I was with my family celebrating my grandfather's birthday, so this news was met with a lot of "why is that horse of yours always getting hurt?" and "does this mean you are leaving now? We haven't even sat down to dinner yet." and "what's this going to cost you?" Very difficult to hold your tongue in these situations, isn't it? You want to snap back something about how your horse actually in the grand scheme of things does not hurt himself too frequently, and we should all just be happy this injury is so minor, and I don't really care what it costs me as long as he is okay, and yes I very much would like to go take care of him but I know it would only further alienate you all from my horse so I'll just stay here and stare at my phone all day, okay? ...But then you realize your grandmother is 88, and she's really very sweet, and she just wants to spend the day with you. So you hold your tongue, and play nice, and pretend your mind isn't elsewhere all day.
I texted my vet (who is awesome, and very accessible for these kinds of things), and sent her the picture above, and asked if there was anything we could do, and whether she needed to see him. She said there wasn't really anything to be done (we can't restitch it at this point, since there's not enough skin to debride), so no need for an emergency Sunday vet call. But, she wants him in his stall for the week, no turnout, no handwalks, no riding... a little hand grazing if he can stay quiet. Basically, she wants him to walk as little as possible, because every time he moves his leg, he prevents the cut from closing. She also wants us to keep it wrapped so it stays clean, but advised that the hock area is very sensitive to tight bandaging, so be sure the bandage is lightly applied.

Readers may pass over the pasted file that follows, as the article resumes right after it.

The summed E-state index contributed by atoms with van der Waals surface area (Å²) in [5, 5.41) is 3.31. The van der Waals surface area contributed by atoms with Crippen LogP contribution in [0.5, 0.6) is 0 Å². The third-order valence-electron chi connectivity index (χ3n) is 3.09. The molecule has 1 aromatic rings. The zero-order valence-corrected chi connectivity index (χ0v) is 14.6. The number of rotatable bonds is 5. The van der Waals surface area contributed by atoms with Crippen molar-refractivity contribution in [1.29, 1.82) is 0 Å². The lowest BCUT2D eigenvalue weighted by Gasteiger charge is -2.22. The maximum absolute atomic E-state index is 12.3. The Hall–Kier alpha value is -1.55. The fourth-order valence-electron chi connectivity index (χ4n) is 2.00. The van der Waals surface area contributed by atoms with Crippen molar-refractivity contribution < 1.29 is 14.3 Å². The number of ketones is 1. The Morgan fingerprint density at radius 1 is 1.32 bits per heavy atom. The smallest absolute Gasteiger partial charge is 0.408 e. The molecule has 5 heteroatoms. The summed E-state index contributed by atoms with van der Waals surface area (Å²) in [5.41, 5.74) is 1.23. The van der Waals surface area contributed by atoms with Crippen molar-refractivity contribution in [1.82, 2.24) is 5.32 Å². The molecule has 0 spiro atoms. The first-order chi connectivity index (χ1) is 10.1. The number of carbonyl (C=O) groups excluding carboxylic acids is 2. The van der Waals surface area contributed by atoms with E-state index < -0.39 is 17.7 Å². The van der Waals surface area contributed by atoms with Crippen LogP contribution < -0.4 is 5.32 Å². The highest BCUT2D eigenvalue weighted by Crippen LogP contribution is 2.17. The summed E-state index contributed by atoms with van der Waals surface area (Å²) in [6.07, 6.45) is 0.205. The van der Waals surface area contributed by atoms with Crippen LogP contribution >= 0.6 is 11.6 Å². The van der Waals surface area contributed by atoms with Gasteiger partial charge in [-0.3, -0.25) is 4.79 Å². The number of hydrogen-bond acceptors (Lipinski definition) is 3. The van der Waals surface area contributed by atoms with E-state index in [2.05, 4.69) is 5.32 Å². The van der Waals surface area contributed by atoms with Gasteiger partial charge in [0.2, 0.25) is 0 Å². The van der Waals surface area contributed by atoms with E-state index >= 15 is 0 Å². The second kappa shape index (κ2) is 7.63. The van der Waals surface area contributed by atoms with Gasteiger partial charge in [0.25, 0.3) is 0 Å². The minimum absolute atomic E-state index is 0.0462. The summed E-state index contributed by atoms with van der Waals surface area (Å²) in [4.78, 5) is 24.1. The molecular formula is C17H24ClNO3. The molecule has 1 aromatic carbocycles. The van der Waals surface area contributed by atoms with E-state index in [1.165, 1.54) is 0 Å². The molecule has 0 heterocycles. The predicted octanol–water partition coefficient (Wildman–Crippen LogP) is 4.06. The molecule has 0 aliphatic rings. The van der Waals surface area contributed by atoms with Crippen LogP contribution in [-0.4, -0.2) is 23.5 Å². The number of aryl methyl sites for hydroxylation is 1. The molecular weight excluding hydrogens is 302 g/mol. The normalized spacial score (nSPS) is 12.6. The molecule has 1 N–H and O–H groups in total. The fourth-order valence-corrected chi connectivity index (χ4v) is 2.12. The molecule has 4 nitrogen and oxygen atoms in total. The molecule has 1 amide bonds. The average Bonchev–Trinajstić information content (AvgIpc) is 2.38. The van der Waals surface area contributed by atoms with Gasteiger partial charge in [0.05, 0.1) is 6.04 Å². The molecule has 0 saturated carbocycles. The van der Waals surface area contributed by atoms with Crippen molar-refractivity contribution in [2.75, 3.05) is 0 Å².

So I texted Cindy (my other barn manager), explained our vet's instructions, and apologized. My horse is once again going to be the most obnoxious kid in the barn this week, so I promised wine. Lots of wine. Then Allison and I talked again, she agreed to take care of the wrapping, and I told her where all the supplies are located in my trunk (triple antibiotic, nonstick gauze, standing wraps). Despite the frustration of not being able to be there myself, I really was grateful to have someone there who I trusted to take good care of him. Here is her excellent wrapping job:
Now how is that for service? Not only takes care of him, but sends you photographic evidence too? Such peace of mind for a neurotic mother like me.
Sigh. I'm really sorry Tucker. This week is going to suck. But it's only a week (hopefully), and although you don't know it, you could have it much, much worse. There are horses who have hurt themselves and then ended up stuck in their stalls for months at a time. Just imagine that (I know you can't). And please, please try not to destroy the barn or drive anyone nuts. I know it won't be easy... but could you try to remember your manners, for me?
Now, off I go to check out Brooke's facebook post about 101 Things to Do with Your Stall Bound Horse.